Amanda Montell’s Cultish comes highly recommended. It’s easy to see why: cults are an eternal fixture on the walls of our public consciousness. If they’re not in vogue now, they will be tomorrow. We seem drawn to the catastrophes that so reliably befall organizations like Heaven’s Gate and The People’s Temple of Jonestown. Whatever the occasion, when the word “cult” hits the front page, we’re transfixed.
Montell establishes pretty early on that “cult” isn’t a very meaningful term. It’s a word we tend to associate with groups after the fact, once we know that they’ve gone wrong, or during, as soon as we’ve decided we don’t like them. She points to the popular tongue-in-cheek equation “cult + time = religion”. So it might be less that we’re always interested in cults and more that “cult” is a word unevenly applied to groups we already find ourselves interested in. Most of us don’t go digging through obscure religious and spiritual sects in search of drama, but when we hear “cult”, we can’t help but turn our heads.
That little linguistic difference, what a simple term can do to immediately sour the reputation of a group frames the object of Montell’s investigation: that it’s language and the use of specialized language that makes cults and cultish groups so effective.
Montell’s tour delves first into some tip-of-the-iceberg stories about the cults we’re already best acquainted with, like The People’s Temple and Heaven’s Gate, but the path she leads us down is filled with more unconventional kin, people and organizations who use the same language for similar ends, from multi-level marketers to modern cult fitness trends like SoulCycle and CrossFit. Comparing these groups, she demonstrates how the same speech techniques can be used to achieve adjacent goals in alternative contexts.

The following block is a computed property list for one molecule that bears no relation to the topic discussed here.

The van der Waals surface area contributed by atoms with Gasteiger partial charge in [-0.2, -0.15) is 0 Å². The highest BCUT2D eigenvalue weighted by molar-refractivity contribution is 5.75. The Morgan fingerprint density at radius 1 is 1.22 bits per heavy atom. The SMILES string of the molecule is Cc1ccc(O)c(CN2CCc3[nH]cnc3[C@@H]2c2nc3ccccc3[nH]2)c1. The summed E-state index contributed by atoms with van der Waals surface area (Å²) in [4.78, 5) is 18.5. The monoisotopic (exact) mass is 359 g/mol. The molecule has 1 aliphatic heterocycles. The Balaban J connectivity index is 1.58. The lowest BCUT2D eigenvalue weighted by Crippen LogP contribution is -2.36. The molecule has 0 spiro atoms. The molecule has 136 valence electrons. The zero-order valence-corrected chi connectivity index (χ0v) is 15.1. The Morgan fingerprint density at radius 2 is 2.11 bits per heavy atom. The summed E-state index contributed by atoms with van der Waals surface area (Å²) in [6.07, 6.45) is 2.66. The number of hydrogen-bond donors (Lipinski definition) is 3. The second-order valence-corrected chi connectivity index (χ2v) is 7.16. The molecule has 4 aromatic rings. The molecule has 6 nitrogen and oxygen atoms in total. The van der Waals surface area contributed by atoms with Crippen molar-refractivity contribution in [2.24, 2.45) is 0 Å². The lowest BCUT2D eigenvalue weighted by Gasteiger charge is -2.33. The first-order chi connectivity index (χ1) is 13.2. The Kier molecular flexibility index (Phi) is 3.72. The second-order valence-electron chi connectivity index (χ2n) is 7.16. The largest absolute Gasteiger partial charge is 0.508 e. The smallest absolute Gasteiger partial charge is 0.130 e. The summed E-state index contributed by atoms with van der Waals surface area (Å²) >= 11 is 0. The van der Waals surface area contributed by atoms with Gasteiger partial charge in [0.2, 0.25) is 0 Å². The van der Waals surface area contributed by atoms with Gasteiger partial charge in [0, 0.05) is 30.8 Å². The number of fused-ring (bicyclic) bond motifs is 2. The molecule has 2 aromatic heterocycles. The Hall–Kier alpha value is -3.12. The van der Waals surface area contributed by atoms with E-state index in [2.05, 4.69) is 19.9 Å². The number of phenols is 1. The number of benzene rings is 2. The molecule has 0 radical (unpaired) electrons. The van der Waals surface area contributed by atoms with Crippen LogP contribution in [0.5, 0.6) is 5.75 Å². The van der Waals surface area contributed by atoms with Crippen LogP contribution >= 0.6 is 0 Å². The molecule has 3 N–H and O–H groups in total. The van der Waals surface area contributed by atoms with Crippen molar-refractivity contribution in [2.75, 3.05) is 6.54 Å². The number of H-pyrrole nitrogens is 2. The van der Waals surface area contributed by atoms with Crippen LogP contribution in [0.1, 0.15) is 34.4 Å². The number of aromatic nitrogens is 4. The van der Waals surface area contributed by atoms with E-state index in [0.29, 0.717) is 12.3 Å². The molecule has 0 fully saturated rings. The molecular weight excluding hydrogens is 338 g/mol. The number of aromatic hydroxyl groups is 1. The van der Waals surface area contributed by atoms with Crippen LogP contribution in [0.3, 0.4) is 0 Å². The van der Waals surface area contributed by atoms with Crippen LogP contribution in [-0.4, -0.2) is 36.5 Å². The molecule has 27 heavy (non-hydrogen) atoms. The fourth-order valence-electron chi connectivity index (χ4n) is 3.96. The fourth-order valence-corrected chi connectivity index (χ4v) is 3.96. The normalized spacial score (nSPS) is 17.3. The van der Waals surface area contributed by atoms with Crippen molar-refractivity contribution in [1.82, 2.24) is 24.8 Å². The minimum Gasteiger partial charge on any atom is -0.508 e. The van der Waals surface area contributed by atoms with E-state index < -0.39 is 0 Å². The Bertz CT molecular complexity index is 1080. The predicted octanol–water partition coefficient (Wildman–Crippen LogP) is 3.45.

The book is really well-written, and Montell plays the part of our tour guide excellently so long as she stays on the path. When she deviates, your mileage may vary. To give her the benefit of the doubt, I don’t think it’s unfair to assume she believes she’s connecting her personal experiences to her subject matter in order to make it more relatable to her and those like her. But those like her are bicoastal, well-connected twenty-somethings who thrive on a certain image of success. The more I read, the more Montell’s asides begged to be read as satire: “A twentysomething acquaintance of mine recently hosted a cult-themed birthday party in New York’s Hudson Valley”. “I remembered a lecture my mother had given me in high school after we’d decided to take up a family friend’s invitation to spend spring break at a beach resort in Mexico.”. “Me—currently in LA, inhaling an overpriced cocktail and a gust of car exhaust”.
Maybe it’s simple envy, or a distaste for images of thrivery in the long shadow of the pandemic. Transcribing these quotes, I wonder if it’s an overreaction. But marching through Cultish felt like reading one very solid book punctuated every chapter or two with a paragraph from a sister novel that I would never have chosen to read. It was jarring to me. If you’ve got a stomach for Los Angeles fad diets and suffering from success, these brief pivots will be of no concern to you. Those of us stuck living and working in flyover country might find them less relatable.